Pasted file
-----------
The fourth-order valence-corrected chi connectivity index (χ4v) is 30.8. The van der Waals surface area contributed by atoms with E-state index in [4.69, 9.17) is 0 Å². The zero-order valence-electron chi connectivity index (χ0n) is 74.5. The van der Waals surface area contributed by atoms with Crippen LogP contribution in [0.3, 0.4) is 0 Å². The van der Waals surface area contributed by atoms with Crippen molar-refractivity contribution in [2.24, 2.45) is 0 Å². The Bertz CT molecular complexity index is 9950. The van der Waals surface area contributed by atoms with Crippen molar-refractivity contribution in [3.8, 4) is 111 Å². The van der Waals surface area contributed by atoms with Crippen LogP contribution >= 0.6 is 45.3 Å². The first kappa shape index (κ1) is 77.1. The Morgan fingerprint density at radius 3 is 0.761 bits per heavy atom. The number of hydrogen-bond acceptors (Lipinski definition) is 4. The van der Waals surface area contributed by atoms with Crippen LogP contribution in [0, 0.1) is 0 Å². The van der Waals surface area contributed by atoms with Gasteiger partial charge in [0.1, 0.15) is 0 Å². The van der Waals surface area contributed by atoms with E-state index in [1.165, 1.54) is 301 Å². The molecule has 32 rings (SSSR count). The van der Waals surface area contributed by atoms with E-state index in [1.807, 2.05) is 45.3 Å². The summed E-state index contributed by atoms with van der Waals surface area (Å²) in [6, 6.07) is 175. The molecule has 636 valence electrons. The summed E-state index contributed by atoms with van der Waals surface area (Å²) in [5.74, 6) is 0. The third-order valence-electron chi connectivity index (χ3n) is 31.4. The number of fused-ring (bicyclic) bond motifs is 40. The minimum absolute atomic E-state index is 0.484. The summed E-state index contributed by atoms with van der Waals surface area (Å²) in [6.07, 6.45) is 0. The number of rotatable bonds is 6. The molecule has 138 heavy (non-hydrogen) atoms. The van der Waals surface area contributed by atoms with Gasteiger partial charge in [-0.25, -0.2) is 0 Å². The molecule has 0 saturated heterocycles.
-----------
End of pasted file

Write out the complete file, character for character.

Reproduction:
The fourth-order valence-corrected chi connectivity index (χ4v) is 30.8. The van der Waals surface area contributed by atoms with E-state index in [4.69, 9.17) is 0 Å². The zero-order valence-electron chi connectivity index (χ0n) is 74.5. The van der Waals surface area contributed by atoms with Crippen LogP contribution in [0.3, 0.4) is 0 Å². The van der Waals surface area contributed by atoms with Crippen molar-refractivity contribution in [2.24, 2.45) is 0 Å². The Bertz CT molecular complexity index is 9950. The van der Waals surface area contributed by atoms with Crippen molar-refractivity contribution in [3.8, 4) is 111 Å². The van der Waals surface area contributed by atoms with Crippen LogP contribution >= 0.6 is 45.3 Å². The first kappa shape index (κ1) is 77.1. The Morgan fingerprint density at radius 3 is 0.761 bits per heavy atom. The number of hydrogen-bond acceptors (Lipinski definition) is 4. The van der Waals surface area contributed by atoms with Crippen LogP contribution in [0, 0.1) is 0 Å². The van der Waals surface area contributed by atoms with Gasteiger partial charge in [0.1, 0.15) is 0 Å². The van der Waals surface area contributed by atoms with E-state index in [1.165, 1.54) is 301 Å². The molecule has 32 rings (SSSR count). The van der Waals surface area contributed by atoms with E-state index in [1.807, 2.05) is 45.3 Å². The summed E-state index contributed by atoms with van der Waals surface area (Å²) in [6, 6.07) is 175. The molecule has 636 valence electrons. The summed E-state index contributed by atoms with van der Waals surface area (Å²) in [5.74, 6) is 0. The third-order valence-electron chi connectivity index (χ3n) is 31.4. The number of fused-ring (bicyclic) bond motifs is 40. The minimum absolute atomic E-state index is 0.484. The summed E-state index contributed by atoms with van der Waals surface area (Å²) in [6.07, 6.45) is 0. The number of rotatable bonds is 6. The molecule has 138 heavy (non-hydrogen) atoms. The van der Waals surface area contributed by atoms with Gasteiger partial charge in [-0.25, -0.2) is 0 Å². The molecule has 0 saturated heterocycles.